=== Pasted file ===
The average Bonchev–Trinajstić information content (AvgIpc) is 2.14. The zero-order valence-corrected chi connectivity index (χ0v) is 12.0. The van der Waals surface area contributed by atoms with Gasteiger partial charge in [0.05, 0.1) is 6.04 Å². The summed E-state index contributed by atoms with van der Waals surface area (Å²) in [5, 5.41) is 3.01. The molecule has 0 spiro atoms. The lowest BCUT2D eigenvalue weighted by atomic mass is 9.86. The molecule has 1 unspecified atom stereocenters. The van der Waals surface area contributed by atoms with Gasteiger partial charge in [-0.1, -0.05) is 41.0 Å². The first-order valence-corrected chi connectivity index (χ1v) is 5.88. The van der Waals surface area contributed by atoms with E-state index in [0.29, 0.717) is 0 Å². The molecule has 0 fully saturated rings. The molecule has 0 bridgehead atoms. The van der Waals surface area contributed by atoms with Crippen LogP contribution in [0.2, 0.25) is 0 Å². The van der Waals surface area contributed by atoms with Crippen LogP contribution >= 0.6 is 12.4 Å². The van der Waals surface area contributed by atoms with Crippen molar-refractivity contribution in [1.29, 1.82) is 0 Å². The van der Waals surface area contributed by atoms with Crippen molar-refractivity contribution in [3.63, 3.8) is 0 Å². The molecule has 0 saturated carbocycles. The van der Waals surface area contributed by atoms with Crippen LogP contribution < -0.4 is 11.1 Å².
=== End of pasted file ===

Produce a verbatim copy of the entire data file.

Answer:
The average Bonchev–Trinajstić information content (AvgIpc) is 2.14. The zero-order valence-corrected chi connectivity index (χ0v) is 12.0. The van der Waals surface area contributed by atoms with Gasteiger partial charge in [0.05, 0.1) is 6.04 Å². The summed E-state index contributed by atoms with van der Waals surface area (Å²) in [5, 5.41) is 3.01. The molecule has 0 spiro atoms. The lowest BCUT2D eigenvalue weighted by atomic mass is 9.86. The molecule has 1 unspecified atom stereocenters. The van der Waals surface area contributed by atoms with Gasteiger partial charge in [-0.1, -0.05) is 41.0 Å². The first-order valence-corrected chi connectivity index (χ1v) is 5.88. The van der Waals surface area contributed by atoms with E-state index in [0.29, 0.717) is 0 Å². The molecule has 0 fully saturated rings. The molecule has 0 bridgehead atoms. The van der Waals surface area contributed by atoms with Crippen LogP contribution in [0.2, 0.25) is 0 Å². The van der Waals surface area contributed by atoms with Crippen LogP contribution >= 0.6 is 12.4 Å². The van der Waals surface area contributed by atoms with Crippen molar-refractivity contribution in [1.29, 1.82) is 0 Å². The van der Waals surface area contributed by atoms with Crippen molar-refractivity contribution in [3.63, 3.8) is 0 Å². The molecule has 0 saturated carbocycles. The van der Waals surface area contributed by atoms with Crippen LogP contribution < -0.4 is 11.1 Å².